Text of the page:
BACKGROUND: A practice sends out a letter to a 42-year-old patient, Miss B, inviting her to attend for a cervical smear test. Miss B has learning difficulties so her mother responds on her behalf a few days later to say she will not be undergoing the test. GP, Dr H, notes that Miss B has never had a smear before and believes it would be in her best interests to have one now.
However, he is unsure about whether or not he should accept the mother’s response or pursue the matter further. There is no indication in Miss B’s record that her mother (or anyone else) has previously made healthcare decisions for Miss B, nor is there any note of a formal authority to make decisions on her behalf.
He contacts an MDDUS medical adviser for assistance.
ANALYSIS/OUTCOME: An MDDUS adviser tells Dr H that he must first establish whether Miss B is capable of consenting to or refusing this treatment. It would be advisable to invite Miss B to attend the practice, accompanied by her mother if she wishes. Dr H should discuss the issue with Miss B (and her mother, if she attends) and determine whether Miss B understands the treatment being offered, the reasons for the treatment and any potential side-effects or consequences. Miss B must be able to retain the information long enough to make a decision and be able to clearly communicate her decision, with support where necessary.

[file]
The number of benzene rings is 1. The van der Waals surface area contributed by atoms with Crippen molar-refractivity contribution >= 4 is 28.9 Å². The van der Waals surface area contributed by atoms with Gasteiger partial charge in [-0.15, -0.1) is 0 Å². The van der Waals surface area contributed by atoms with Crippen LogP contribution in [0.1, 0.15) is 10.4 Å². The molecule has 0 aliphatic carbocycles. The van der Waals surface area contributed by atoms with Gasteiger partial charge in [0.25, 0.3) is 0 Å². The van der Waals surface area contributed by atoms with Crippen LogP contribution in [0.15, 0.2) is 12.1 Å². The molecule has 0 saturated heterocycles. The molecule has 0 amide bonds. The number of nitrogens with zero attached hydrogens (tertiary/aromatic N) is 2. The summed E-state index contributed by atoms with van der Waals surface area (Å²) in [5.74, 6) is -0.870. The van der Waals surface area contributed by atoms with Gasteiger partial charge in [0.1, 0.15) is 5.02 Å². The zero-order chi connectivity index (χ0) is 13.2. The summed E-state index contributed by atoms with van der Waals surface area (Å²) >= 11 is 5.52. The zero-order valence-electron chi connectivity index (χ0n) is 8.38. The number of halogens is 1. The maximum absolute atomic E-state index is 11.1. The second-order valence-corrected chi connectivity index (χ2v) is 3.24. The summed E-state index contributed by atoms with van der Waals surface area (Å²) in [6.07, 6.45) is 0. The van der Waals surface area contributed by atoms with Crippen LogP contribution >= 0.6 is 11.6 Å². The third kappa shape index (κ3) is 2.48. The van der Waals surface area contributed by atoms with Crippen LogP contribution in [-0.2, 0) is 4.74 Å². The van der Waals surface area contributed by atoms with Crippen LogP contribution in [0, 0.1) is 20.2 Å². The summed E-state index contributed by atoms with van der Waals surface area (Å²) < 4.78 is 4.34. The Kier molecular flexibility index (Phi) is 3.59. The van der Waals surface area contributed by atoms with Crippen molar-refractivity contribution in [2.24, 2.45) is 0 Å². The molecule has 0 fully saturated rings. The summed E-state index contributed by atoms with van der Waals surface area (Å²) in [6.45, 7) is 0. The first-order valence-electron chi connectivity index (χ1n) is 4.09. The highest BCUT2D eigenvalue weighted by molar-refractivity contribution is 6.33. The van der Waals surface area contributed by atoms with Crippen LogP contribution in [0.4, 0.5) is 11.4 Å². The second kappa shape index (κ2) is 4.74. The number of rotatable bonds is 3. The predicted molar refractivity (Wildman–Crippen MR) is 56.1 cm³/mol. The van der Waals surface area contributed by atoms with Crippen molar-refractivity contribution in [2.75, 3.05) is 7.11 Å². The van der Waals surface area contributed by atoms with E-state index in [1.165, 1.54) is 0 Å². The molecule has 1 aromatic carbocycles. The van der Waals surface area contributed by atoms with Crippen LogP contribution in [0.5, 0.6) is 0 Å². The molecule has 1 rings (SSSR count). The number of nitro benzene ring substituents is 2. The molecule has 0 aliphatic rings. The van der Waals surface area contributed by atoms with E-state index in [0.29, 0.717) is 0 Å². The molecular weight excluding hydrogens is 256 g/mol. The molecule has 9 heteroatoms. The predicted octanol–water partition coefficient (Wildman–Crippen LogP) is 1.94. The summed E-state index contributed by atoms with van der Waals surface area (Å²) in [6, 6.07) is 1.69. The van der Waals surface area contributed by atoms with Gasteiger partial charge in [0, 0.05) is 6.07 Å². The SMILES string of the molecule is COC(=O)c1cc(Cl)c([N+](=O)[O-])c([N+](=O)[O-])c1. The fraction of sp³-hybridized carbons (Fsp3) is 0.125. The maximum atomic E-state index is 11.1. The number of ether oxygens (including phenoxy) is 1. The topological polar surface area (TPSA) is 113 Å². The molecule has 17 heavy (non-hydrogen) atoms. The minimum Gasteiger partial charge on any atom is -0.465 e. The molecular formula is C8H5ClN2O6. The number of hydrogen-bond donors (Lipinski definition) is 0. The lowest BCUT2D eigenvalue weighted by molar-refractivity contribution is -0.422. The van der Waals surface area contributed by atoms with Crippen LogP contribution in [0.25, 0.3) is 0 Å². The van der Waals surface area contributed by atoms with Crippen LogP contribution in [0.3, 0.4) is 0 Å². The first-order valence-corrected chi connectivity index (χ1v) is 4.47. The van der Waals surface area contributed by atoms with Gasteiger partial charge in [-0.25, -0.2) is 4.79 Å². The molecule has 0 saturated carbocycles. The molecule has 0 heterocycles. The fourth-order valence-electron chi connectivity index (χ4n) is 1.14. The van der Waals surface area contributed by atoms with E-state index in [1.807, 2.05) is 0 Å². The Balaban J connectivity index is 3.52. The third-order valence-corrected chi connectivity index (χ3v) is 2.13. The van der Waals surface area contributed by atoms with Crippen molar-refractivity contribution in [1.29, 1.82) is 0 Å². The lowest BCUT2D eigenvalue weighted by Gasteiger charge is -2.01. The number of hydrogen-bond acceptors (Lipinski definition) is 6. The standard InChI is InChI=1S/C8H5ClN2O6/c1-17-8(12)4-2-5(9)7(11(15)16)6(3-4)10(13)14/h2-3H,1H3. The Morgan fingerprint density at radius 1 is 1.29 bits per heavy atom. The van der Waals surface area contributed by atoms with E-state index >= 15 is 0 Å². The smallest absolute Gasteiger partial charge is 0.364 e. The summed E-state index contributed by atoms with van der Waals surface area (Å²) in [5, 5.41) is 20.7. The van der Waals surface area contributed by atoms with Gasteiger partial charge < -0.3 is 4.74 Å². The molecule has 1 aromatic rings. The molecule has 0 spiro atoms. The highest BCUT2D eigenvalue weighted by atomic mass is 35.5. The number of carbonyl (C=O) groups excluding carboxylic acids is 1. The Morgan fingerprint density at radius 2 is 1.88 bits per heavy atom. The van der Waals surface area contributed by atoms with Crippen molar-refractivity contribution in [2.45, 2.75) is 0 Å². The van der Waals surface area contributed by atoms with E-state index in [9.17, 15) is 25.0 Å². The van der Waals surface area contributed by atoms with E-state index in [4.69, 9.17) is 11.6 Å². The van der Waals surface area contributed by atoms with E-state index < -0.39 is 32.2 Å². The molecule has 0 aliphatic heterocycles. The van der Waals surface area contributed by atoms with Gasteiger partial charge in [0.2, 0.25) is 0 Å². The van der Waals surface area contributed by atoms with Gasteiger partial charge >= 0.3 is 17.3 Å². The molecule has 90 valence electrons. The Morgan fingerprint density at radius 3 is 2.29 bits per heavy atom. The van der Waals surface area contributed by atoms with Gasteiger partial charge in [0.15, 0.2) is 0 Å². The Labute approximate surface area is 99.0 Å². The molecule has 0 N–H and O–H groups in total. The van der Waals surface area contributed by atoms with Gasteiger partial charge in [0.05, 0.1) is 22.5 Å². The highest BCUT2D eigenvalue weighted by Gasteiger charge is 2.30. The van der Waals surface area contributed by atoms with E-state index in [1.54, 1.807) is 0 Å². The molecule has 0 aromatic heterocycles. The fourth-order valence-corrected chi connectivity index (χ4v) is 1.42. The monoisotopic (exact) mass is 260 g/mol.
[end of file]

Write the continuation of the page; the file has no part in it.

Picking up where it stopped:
Should any disagreement arise with the patient’s mother then every attempt should be made to reach a consensus. This might include such measures as seeking a second opinion or involving an independent patient advocate but much will depend on the patient’s capacity. All discussions should be clearly documented in Miss B’s notes.
- Where a relative/carer seeks to make healthcare decisions for a patient, first check whether the patient has capacity to decide for themselves.
- Make every attempt to reach a consensus with relatives/carers regarding the healthcare of patients with potential capacity issues.
- Keep a clear record of all discussions.